by jpanzieri, Tue Sep 23, 2008 at 07:02:22 PM EDT
The current rush for the Bush Administration to have Congress pass such significant and consequential economic legislation brings back lurid, six year old memories. It seems like just yesterday when Bush asked Congress to hastily pass the Joint Resolution to invade Iraq based on you-have-to-trust-us-on-this-one assurances.
by Our Past, Wed Sep 03, 2008 at 03:23:09 PM EDT
Like many of you I have been watching the RNC and following the news coverage of the latest and greatest from the Sarah Palin fiasco.
It seems that one of the major themes coming out of the McCain campaign and the Republican Party is that, unlike John McCain and Sarah Palin, Obama has never stood up to his party. Listening to the Stephanie Miller Show on Air America this morning I heard some Republican operative make that claim and then challenge Stephanie to come up with some way where Obama had taken on his own party.
I know that Republicans are not really looking for a serious response or interested in an honest dialogue on the topic but Obama actually has taken on his party in perhaps the most dramatic way of any candidate in recent memory.
Follow me below the fold for what should be the talking point response to this charge.
by ItsNeverOver, Wed Aug 06, 2008 at 01:38:29 PM EDT
No one knows exactly how many female veterans of the wars in Iraq and Afghanistan have been sexually assaulted while on duty. That's because it is estimated that half of all sexual assaults go unreported.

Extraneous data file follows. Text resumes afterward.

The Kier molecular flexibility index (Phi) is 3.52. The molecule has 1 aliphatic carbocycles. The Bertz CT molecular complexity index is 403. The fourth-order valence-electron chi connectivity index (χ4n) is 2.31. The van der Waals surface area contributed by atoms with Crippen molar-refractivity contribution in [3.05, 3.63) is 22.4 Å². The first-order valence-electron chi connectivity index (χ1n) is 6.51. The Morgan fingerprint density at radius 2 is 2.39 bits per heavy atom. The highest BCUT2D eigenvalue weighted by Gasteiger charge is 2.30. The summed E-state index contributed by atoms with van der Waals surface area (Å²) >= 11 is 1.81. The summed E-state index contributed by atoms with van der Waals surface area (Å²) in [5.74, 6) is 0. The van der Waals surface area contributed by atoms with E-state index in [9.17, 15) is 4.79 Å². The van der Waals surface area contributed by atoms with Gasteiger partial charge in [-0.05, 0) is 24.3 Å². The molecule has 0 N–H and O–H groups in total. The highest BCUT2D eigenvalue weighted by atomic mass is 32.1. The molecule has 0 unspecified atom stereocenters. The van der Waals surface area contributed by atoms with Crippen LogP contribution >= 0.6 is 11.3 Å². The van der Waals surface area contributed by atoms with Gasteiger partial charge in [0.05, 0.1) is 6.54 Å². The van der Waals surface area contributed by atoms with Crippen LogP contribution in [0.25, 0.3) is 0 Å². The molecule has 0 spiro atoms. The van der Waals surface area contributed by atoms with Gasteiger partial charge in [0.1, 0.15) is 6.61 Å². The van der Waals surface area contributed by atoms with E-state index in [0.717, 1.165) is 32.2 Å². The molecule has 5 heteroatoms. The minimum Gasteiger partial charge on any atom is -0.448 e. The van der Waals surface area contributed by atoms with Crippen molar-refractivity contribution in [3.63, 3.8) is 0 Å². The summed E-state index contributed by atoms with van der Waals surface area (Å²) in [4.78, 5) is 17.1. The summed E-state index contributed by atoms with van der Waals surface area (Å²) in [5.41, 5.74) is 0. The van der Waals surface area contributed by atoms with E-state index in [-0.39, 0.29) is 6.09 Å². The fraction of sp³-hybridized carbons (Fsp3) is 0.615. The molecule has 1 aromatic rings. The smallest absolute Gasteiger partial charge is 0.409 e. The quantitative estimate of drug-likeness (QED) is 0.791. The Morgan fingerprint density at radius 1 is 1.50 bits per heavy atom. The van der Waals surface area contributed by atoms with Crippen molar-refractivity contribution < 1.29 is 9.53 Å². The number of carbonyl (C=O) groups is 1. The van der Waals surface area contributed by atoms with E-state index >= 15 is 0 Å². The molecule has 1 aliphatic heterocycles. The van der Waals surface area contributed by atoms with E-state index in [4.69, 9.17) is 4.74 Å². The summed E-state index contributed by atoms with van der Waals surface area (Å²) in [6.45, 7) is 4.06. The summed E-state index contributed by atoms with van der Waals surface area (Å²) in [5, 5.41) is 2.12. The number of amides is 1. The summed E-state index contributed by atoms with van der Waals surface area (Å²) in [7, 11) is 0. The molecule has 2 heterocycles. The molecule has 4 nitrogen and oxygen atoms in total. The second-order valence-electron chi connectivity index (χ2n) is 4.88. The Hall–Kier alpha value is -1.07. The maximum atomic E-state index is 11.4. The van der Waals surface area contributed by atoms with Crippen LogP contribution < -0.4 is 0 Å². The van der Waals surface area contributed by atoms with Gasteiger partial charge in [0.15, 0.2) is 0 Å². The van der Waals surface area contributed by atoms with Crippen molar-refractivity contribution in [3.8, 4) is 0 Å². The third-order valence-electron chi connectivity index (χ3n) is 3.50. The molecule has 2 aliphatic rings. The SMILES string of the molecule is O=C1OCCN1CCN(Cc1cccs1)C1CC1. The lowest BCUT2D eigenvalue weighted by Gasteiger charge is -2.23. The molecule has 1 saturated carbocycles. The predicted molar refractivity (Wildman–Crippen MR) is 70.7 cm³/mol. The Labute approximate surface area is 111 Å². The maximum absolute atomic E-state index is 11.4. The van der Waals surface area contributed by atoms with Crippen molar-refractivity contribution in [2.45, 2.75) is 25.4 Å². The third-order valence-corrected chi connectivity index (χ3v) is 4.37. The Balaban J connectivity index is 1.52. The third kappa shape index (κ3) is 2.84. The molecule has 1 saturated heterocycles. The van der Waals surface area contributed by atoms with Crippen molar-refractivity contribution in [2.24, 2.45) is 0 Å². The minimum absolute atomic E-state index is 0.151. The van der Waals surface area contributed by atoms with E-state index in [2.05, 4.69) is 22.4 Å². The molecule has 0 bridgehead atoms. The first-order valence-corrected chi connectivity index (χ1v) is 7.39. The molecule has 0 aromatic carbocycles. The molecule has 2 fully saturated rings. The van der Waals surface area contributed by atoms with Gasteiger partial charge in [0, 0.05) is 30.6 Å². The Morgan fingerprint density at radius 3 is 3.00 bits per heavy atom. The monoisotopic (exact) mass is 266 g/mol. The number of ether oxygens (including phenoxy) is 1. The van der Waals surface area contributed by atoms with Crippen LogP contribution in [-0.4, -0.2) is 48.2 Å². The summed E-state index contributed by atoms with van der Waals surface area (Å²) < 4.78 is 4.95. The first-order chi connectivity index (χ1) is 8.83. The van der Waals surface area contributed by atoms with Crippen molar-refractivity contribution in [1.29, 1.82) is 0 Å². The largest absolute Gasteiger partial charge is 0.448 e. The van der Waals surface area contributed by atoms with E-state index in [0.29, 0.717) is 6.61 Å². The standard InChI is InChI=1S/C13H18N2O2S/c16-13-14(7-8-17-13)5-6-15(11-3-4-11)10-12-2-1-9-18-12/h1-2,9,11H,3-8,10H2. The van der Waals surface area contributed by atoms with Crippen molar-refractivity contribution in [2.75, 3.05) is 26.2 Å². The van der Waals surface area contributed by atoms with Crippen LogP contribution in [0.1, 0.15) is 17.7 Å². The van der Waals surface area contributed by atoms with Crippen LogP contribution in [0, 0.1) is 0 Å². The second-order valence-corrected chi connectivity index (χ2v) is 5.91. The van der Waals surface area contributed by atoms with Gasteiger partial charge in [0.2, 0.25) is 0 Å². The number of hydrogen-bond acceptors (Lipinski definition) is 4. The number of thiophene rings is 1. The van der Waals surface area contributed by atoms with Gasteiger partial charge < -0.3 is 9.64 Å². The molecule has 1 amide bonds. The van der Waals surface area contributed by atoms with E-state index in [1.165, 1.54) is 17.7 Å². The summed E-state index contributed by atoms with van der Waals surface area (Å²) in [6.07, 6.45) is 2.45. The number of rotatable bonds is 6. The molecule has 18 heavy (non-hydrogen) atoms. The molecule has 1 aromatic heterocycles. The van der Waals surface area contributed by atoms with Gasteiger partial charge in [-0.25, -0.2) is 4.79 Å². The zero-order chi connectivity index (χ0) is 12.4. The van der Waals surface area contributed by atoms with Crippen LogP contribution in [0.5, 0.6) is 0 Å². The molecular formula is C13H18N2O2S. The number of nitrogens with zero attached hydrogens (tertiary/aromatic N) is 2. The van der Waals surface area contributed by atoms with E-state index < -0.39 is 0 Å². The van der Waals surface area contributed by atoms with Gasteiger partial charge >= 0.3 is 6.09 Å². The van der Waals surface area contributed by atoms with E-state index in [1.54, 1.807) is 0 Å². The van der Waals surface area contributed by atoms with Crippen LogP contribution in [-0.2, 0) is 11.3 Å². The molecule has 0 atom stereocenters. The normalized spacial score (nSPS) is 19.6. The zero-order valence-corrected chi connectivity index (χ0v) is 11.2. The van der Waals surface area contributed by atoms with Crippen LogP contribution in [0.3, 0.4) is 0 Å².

As it is, 15% of female veterans have screened positive for Military Sexual Trauma. At a jaw-dropping estimate of 1 in 3, the rate of sexual assault victims in the military is twice that of the civilian population, an eerie echo of the doubled rate of suicide among veterans compared to civilians.
I've already expressed outrage at the avoidable factors threatening our troops that don't come from battling with the enemy, factors like electrocution in showers to exposure to contaminated water. But imagine if the biggest threat you've encountered came from a fellow military member, someone living in close quarters with you, someone you worked with, ate with, and interacted with on a daily basis.
And imagine if the agency responsible for caring for your well-being refused to address this issue.
by ItsNeverOver, Tue Jul 29, 2008 at 09:57:16 AM EDT
Last week, I shared a tragic story of a veteran who committed suicide less than three hours after being assessed as a "low risk" patient, and was released from VA care. The carelessness of his assessment was largely due to a standardized questionnaire that was used to identify high risk patients. This is a serious oversight, especially when you consider the statistic that by the end of the day, 18 veterans will have taken their own lives.
Since these troops make it home from Iraq, Afghanistan or other battlefields alive, they are not counted as casualties of war. In 2007, 6,256 veterans committed suicide. That's about two thousand more than the number of troops who died in Iraq since the beginning of the war. And yet, these deaths are not counted among the war casualties.
by ItsNeverOver, Mon Jul 28, 2008 at 12:52:38 PM EDT
Last week Dr. Benjamin Brewer, who writes "The Doctor's Office" column for the Wall Street Journal, put a face on a disturbing trend in U.S. health care. A lack of insurance and high health care costs are forcing many Americans to miss out on preventive care: people are skipping check-ups, discontinuing medication, even refusing annual screenings like mammograms and colonoscopies.
For example, a patient of Dr. Brewer's had quit smoking in order to afford gas for his 40-mile commute to work. Unfortunately, he still developed pneumonia. The patient refused to let an ER doctor admit him, in fear of the costs, and he decided not to fill an antibiotic prescription, because his insurance had a $50 drug co-pay, which he said he simply couldn't afford.
You probably know what happened next.